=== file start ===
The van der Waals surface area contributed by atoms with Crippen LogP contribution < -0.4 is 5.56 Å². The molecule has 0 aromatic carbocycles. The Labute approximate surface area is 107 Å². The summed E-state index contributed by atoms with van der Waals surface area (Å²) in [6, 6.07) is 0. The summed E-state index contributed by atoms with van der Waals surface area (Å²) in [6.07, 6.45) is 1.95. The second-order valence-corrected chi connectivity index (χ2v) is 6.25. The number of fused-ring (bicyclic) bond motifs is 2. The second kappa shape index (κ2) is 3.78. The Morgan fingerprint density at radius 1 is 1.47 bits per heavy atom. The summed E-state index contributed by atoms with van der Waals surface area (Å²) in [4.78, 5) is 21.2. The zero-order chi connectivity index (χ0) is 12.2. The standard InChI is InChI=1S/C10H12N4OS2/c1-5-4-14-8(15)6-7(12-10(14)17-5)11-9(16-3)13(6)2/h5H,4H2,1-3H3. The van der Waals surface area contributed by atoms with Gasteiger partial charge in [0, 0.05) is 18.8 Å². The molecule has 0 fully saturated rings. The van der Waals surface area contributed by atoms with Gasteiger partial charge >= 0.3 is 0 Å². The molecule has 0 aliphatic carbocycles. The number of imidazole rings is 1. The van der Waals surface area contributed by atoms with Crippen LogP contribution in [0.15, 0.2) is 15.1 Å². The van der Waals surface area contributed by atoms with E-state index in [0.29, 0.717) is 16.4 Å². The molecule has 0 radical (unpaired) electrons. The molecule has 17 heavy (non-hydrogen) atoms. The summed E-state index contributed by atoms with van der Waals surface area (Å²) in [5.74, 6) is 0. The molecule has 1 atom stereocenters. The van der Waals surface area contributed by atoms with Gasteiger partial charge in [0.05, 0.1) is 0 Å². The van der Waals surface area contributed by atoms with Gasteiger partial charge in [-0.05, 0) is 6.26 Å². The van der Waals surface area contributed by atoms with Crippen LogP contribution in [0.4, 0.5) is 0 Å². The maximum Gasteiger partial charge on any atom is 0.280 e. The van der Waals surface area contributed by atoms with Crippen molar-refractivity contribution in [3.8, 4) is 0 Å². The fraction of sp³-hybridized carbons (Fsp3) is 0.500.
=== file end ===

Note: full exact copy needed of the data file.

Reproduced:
The van der Waals surface area contributed by atoms with Crippen LogP contribution < -0.4 is 5.56 Å². The molecule has 0 aromatic carbocycles. The Labute approximate surface area is 107 Å². The summed E-state index contributed by atoms with van der Waals surface area (Å²) in [6, 6.07) is 0. The summed E-state index contributed by atoms with van der Waals surface area (Å²) in [6.07, 6.45) is 1.95. The second-order valence-corrected chi connectivity index (χ2v) is 6.25. The number of fused-ring (bicyclic) bond motifs is 2. The second kappa shape index (κ2) is 3.78. The Morgan fingerprint density at radius 1 is 1.47 bits per heavy atom. The summed E-state index contributed by atoms with van der Waals surface area (Å²) in [4.78, 5) is 21.2. The zero-order chi connectivity index (χ0) is 12.2. The standard InChI is InChI=1S/C10H12N4OS2/c1-5-4-14-8(15)6-7(12-10(14)17-5)11-9(16-3)13(6)2/h5H,4H2,1-3H3. The van der Waals surface area contributed by atoms with Gasteiger partial charge in [0, 0.05) is 18.8 Å². The molecule has 0 fully saturated rings. The van der Waals surface area contributed by atoms with Gasteiger partial charge >= 0.3 is 0 Å². The molecule has 0 aliphatic carbocycles. The number of imidazole rings is 1. The van der Waals surface area contributed by atoms with Crippen LogP contribution in [0.15, 0.2) is 15.1 Å². The van der Waals surface area contributed by atoms with E-state index in [0.29, 0.717) is 16.4 Å². The molecule has 0 radical (unpaired) electrons. The molecule has 17 heavy (non-hydrogen) atoms. The summed E-state index contributed by atoms with van der Waals surface area (Å²) in [5.74, 6) is 0. The molecule has 1 atom stereocenters. The van der Waals surface area contributed by atoms with Gasteiger partial charge in [0.05, 0.1) is 0 Å². The van der Waals surface area contributed by atoms with Gasteiger partial charge in [-0.05, 0) is 6.26 Å². The van der Waals surface area contributed by atoms with Crippen LogP contribution in [0.4, 0.5) is 0 Å². The maximum Gasteiger partial charge on any atom is 0.280 e. The van der Waals surface area contributed by atoms with Crippen molar-refractivity contribution in [3.8, 4) is 0 Å². The fraction of sp³-hybridized carbons (Fsp3) is 0.500.